Water pipes used in the plumbing system and conduit pipes used in the electrical system are made from the same material. So, you might think of interchanging these pipes and using conduit for plumbing.
But can you use a conduit for the water pipe? Not at all. PVC conduit is designed to protect electrical wires from abrasion or corrosion. They aren’t suitable for use as water pipes.
Learn more about the differences between PVC pipes and PVC conduits to understand why you can’t use conduits for water pipes. You will also be aware of different PVC conduits schedules for various purposes.
PVC stands for Polyvinyl Chloride. It is a synthetic resin with high chemical resistance. Various pipes and fittings are made of PVC. PVC plumbing pipes, commonly known as PVC pipes, are used in plumbing. And these can be a good alternative to copper pipes, which are pretty expensive.
But PVC conduit is a type of rigid plastic pipe that is also made from PVC but isn’t the same as regular PVC pipes. Plumbing PVC pipes are typically white, but PVC conduits are gray. There can be other colors depending on what additives are added to the composition.
Though both pipes are made of the same material, you can’t use conduit for water pipes. Each of these pipes is designed to serve a specific purpose depending on their characteristics. So, they aren’t interchangeable.
See the reasons below why you can’t use electric conduit pipes for water plumbing.
PVC pipes or plumbing pipes transport water from one place to another within the system. Water pressure builds up inside these pipes, so they need to withstand the pressure. PVC pipes are tested using Standard Test Method and rated based on their performance in the pressure test. You will see the ratings on the pipe.
But PVC conduit isn’t designed to withstand that much pressure. Also, no pressure test is done for these pipes. If you install PVC conduit in a plumbing system, water will start leaking soon.
Electrical conduit pipes are used to protect electrical wires or connections from corrosion, heat, spark, etc. So, they don’t need as much wall thickness as plumbing PVC pipes. You can easily bend conduit pipes without breaking them, which helps using them in tight situations.
But PVC pipes are specifically designed to carry water. So, they have a higher wall thickness than conduit pipes. You can’t bend PVC pipes so easily because of the thicker wall, and it makes them suitable for use in plumbing.
PVC pipes are typically used indoors. So, they need more to be waterproof than UV-resistant. But conduit pipes aren’t tested for water resistance. Instead, they are tested for UV resistance. So, conduit pipes are more suitable for outdoors, and they can withstand long-term UV exposure.
But if you use PVC pipes outdoors, they will degrade from long-term UV exposure. It makes them brittle and develops cracks. So, these pipes should not be used interchangeably.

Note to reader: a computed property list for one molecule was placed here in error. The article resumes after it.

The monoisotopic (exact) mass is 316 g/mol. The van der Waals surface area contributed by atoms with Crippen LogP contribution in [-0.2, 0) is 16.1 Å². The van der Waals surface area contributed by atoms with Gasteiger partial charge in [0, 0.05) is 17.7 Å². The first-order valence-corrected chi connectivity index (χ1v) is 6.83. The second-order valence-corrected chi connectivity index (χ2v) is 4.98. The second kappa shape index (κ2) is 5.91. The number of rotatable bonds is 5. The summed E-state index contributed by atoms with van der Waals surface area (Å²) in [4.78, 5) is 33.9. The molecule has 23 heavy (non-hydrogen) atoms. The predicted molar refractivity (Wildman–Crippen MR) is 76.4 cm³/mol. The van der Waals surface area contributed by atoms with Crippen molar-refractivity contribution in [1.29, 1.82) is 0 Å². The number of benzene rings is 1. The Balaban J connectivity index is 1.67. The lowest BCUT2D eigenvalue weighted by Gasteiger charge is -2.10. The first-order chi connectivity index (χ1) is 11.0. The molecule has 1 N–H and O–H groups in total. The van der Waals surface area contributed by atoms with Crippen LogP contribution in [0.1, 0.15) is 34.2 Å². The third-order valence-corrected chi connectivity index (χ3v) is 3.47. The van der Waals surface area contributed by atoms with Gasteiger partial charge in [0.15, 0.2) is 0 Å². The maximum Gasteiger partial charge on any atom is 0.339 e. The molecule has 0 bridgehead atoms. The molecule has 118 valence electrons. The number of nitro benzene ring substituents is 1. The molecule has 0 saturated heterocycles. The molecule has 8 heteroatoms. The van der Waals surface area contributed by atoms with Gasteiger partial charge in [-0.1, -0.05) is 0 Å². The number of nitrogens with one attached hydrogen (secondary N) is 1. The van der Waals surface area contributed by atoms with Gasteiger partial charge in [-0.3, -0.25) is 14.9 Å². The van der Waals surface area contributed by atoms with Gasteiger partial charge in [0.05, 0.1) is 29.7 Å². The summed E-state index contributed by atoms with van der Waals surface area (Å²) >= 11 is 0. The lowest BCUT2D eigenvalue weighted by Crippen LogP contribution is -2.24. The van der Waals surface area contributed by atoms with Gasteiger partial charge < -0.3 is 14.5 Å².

Conduit pipes usually have flares on the ends. So, joining two conduit pipes together doesn’t require any coupler. Also, these joints aren’t typically waterproof. But PVC pipes used in plumbing require couplers to join together.
And those joints should be sealed with PVC cement so that the joint is waterproof. This is another important reason for not using conduits for water pipes.
Conduit refers to systems having multiple electrical conductors. And conduit pipes are used to protect them from exposure to external threats. They also prevent fire from the conductors. Here are some common use cases of PVC conduit pipes.
- Protecting electrical conductors from UV, heat, or other threats
- Preventing electrical wiring from abrasion on rough surfaces
- Creating right-angle bends for conduit runs
- Making the electrical system easier to reach for maintenance
- Neatly organizing electrical conductors to avoid accidents
PVC pipes are categorized into three schedules according to ASTM or the American Society for Testing and Materials. The specification of PVC pipes requires them to be used with the distribution of pressurized liquids only.
Here is a size chart for schedule 40 PVC from The Engineering Toolbox. Check it out.
The most critical part of the size chart is the minimum wall thickness. It can never be lower than what is mentioned in the chart to ensure the system is suitable for liquid distribution. Here is a size chart for the schedule 40 conduit from Everett J. Prescott.
As you might already see, the minimum wall thickness is the same for both pipes. Still, a conduit isn’t suitable for water pipes because they aren’t pressure tested. According to ASTM, you can’t use a conduit for a water pipe.
Check answers to some frequently asked questions about PVC conduit.
A: Plumbing PVC pipes are commonly known as white PVC due to their color. You can’t use white PVC for electrical conduit because these pipes can’t be bent. Also, they aren’t suitable for outdoor use.
A: Yes, PVC conduit is permitted to use inside walls or floors. You can even bury PVC conduit in concrete, especially underground.
A: Though Schedule 80 PVC conduit is designed for heavy-duty work, it isn’t suitable for water pipes. You can use it for electrical systems in commercial buildings.
PVC conduit is easy to work with, so many people can be tempted to use it for water pipes. But can you use a conduit for the water pipe? No, you can’t. Though conduit and plumbing PVC pipes are made of the same material, their use cases are different.
Conduit pipe isn’t tested and rated to withstand water pressure, so you shouldn’t use it for water pipe. Always check the minimum wall thickness and pressure rating of PVC pipes before using them in plumbing.